a teenager whose parents are harping for him to slow down in the family Volvo.”
“Speed and gravity were Charlie’s challenges. His point was to let kids know that any obstacle, no matter how seemingly insurmountable, can be overcome if one works at it long and hard enough. He encouraged diligence and determination, the good old American work ethic. He didn’t promote irresponsibility and recklessness. In light of some of the subculture heroes kids have, I think Charlie was a positive influence. I want him to be remembered for that and not for . . . for . . .”
The softly spoken word hung between them ominously.
Kirsten lowered her head until her chin almost touched her chest. “Yes.”
Rylan scooted over to the wood box and added a log to the fire. Once the screen was back in place, he dusted off his hands and returned to sit near the sofa again. This time, he propped his back against it, placing his shoulder near Kirsten’s knees.
“Other than continuing the legend of Demon . . .” he began, then added, “By the way, there was an argument on the set last week about which sports announcer actually dubbed him with that nickname.”
Kirsten laughed. “Once he got so famous, many claimed to have. The fact is, no one really knows for certain. The story goes that someone said he flew his airplane like a demon out of hell.”
“So some very clever person tacked your last name onto that and, voilà, a play on words.” She nodded. “Okay, where was I? Oh, yeah, why did you write the book?”
“I’ve told you.”
“You’ve told me why you did it for him. To preserve his heroism. Why did you do it for . . . or rather to . . . yourself?”
Rylan regretted having to put her through this. If he thought he could get to the heart of Demon Rumm’s character through articles and photographs and film clips, he would have spared his widow this inquisition. But his intuition, which had been the bane of producers, writers, and directors for years, was telling him that Kirsten was the key to the man behind the all-American smile. If he had to probe her until her spirit was sore, he would. He’d gone to much greater lengths before to research a role.
When he had played a Depression-era bum, he had lived like one for weeks, riding the rails and living hand to mouth. When he had played a football player, he had worked out with the L.A. Rams, sparing himself none of the physical punishment a professional athlete puts himself through. When he played a Polish Jew in a Nazi concentration camp, he had had his head shaved and went without solid food for weeks.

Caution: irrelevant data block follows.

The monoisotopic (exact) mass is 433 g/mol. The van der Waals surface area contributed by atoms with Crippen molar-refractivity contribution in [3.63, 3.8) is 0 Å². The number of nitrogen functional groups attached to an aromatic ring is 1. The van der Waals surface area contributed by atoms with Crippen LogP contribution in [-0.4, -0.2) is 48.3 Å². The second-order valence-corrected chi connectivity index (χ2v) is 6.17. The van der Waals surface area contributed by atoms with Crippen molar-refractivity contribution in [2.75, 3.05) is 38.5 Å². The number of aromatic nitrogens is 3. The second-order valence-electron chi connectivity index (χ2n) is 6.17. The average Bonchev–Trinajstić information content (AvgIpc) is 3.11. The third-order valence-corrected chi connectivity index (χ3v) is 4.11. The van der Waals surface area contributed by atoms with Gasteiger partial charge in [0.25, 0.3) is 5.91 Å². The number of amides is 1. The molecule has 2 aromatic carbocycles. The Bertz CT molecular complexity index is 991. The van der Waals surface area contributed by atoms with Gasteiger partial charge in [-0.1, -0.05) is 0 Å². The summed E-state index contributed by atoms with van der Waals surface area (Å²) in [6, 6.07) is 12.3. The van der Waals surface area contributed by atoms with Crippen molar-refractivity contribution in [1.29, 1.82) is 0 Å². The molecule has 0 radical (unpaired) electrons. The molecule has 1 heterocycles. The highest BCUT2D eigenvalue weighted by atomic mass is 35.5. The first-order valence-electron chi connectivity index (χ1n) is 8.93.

He would take whatever measures were necessary to “walk in the shoes” of the character he was portraying on film. Now he was trying to get into Demon Rumm’s skin through his widow. To all appearances, it was a very thick skin. It was going to be extremely uncomfortable for both of them.
“I had to lay it to rest,” Kirsten said in response to his question. Rylan turned his head slightly to look up at her. She was gazing into the fire. “After the accident, there were so many details to take care of. The National Transportation Safety Board’s investigation of the crash, the funeral.” She shuddered. “It was such a circus. Press everywhere. Wailing fans clamoring to get close to the coffin.”
She covered her face with her hands, dainty hands with a fragile tracery of veins and slender fingers with tapering, manicured nails. Her visible suffering affected him deeply. He ached to touch her and, with some small gesture, express his apology for this necessary lancing of her wounds.
But what could he do? Take her in his arms and hold her as he wanted to? No. She might read pity into that, and he knew she was too proud and independent to want anyone’s pity. Holding her head between his hands and covering her incredibly sad face with kisses was also out of the question. He wouldn’t be able to stop with light, comforting kisses. If he